Ages ago, Grist ran an interview with Anya Schoolman, a neighborhood activist who organized her Washington, D.C., community into a solar co-op. By forming a coaltion, the group was able to run a daunting gauntlet on the way to installing solar panels on 50 homes. Together, homeowners successfully lobbied for changes in local regulations, forged an agreement with their power company, performed outreach and education, and negotiated reduced costs with equipment suppliers.
It’s an inspiring story, and now it’s also a business model. One Block Off the Grid — aka 1BOG — organizes homeowners into collectives and uses their aggregate purchasing power to pry lower prices out of equipment manufacturers. 1BOG also handles all the messy red tape, in return for a commission on the installed solar capacity.
The start-up is small, but business is good:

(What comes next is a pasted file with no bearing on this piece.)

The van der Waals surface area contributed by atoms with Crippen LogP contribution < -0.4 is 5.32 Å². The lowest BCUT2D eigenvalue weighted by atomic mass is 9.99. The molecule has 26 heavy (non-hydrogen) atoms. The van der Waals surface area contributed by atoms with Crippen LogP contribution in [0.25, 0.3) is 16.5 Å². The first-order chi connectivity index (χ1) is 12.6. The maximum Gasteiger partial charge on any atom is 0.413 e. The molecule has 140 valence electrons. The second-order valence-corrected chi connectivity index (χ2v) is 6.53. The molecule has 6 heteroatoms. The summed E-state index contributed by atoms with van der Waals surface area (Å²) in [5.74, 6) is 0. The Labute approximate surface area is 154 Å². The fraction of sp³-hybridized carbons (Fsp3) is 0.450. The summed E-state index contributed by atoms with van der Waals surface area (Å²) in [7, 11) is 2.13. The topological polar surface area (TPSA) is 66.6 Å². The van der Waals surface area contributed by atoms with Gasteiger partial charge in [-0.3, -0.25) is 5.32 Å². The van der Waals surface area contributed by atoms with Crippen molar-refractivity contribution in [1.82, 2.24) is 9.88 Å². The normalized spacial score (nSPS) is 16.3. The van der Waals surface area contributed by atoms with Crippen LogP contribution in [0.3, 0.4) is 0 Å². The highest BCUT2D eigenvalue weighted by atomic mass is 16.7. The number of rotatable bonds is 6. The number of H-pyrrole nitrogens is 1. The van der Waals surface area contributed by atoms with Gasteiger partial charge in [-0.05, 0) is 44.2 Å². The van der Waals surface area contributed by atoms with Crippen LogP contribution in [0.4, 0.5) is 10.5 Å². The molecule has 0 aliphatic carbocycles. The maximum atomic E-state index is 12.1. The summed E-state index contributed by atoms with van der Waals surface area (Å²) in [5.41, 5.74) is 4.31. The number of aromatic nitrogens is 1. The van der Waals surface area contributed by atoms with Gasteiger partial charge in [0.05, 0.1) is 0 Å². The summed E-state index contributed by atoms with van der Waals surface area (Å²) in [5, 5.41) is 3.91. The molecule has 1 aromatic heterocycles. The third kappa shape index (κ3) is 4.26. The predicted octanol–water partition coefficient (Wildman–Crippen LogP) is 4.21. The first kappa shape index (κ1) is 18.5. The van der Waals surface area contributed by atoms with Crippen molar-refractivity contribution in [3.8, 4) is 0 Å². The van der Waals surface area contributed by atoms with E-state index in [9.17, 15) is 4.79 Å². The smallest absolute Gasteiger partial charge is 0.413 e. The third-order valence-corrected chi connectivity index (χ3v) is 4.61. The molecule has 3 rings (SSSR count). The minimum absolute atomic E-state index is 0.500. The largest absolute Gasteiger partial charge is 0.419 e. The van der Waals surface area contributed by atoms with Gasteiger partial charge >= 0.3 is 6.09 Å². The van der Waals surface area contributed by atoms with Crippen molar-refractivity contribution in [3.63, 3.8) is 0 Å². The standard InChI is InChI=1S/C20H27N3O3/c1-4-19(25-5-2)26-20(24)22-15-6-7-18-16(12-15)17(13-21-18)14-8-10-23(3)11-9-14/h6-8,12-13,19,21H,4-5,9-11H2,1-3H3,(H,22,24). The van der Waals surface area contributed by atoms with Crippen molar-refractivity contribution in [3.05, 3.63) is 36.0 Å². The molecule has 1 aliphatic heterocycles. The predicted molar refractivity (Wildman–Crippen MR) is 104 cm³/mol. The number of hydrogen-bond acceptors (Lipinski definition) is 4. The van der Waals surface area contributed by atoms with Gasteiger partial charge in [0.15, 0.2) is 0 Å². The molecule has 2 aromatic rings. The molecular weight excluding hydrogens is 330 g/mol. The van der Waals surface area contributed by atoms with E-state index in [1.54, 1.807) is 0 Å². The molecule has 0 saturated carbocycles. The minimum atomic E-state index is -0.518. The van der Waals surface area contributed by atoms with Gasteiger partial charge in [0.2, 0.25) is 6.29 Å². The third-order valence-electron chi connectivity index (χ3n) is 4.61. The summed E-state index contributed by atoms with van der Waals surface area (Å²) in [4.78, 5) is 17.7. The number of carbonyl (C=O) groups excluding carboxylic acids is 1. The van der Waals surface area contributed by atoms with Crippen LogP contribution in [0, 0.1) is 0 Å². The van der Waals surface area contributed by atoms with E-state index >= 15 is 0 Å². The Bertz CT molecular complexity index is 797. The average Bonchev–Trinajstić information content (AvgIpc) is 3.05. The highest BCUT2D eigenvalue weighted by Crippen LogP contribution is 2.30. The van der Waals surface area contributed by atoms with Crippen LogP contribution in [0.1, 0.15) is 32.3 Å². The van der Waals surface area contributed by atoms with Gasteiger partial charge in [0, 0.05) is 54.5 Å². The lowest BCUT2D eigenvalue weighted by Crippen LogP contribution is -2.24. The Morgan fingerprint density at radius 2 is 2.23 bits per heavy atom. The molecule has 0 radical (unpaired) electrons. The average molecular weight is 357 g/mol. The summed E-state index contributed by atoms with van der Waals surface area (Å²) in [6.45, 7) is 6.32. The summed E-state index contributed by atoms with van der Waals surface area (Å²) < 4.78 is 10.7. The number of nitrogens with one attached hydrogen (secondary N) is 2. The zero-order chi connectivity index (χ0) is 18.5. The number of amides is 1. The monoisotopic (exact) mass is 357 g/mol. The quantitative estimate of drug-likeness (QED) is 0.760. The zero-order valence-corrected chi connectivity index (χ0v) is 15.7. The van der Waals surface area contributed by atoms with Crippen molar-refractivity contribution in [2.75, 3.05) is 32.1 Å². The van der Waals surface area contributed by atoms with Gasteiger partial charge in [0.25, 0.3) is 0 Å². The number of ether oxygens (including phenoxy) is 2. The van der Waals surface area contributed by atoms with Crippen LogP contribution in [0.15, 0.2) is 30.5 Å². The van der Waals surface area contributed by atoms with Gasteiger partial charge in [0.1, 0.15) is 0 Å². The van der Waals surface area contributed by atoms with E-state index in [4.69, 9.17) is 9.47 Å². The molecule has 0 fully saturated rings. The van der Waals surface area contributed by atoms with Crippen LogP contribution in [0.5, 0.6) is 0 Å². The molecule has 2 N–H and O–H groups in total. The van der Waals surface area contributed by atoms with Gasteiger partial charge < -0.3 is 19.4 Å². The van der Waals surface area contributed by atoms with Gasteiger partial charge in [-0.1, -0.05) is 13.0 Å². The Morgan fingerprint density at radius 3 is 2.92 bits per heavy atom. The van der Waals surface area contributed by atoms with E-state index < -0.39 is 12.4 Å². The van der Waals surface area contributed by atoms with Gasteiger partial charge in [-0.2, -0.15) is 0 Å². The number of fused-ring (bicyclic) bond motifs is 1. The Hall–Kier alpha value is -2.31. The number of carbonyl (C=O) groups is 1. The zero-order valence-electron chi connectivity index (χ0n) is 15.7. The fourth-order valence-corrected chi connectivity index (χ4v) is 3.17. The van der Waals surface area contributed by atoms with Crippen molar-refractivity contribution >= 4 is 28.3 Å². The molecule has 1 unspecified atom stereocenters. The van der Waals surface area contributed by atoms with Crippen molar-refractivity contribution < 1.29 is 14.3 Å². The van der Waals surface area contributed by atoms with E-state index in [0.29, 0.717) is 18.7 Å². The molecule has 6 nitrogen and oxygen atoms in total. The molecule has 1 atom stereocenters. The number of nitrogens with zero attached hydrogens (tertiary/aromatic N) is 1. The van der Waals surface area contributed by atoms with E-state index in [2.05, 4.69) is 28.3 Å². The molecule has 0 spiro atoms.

> “Over the course of 2009 we put in about 550 solar systems, which probably puts us on par with the top five installation companies” in the nation, [co-founder David Llorens] said. “We want 2010 to be the year where we bring solar to the masses…
> In its northern New Jersey campaign, the company got a group discount rate of $5.45 per watt, which it says is a 16 percent reduction over standard rates for solar in the region.
> In Los Angeles, the company said it got a 23 percent discount for homeowners.
> While solar-power brokering may be its bread and butter, 1BOG is looking to extend its group purchasing approach to other offerings. The company recently launched a campaign in the San Francisco Bay Area to get people to sign up for discounted Prius plug-in hybrid conversions.
It’s an innovative scheme for bringing down the entry costs of clean energy. 1BOG is most active in California, but has done installations across the country. You can visit their web site to see whether solar might make sense for you.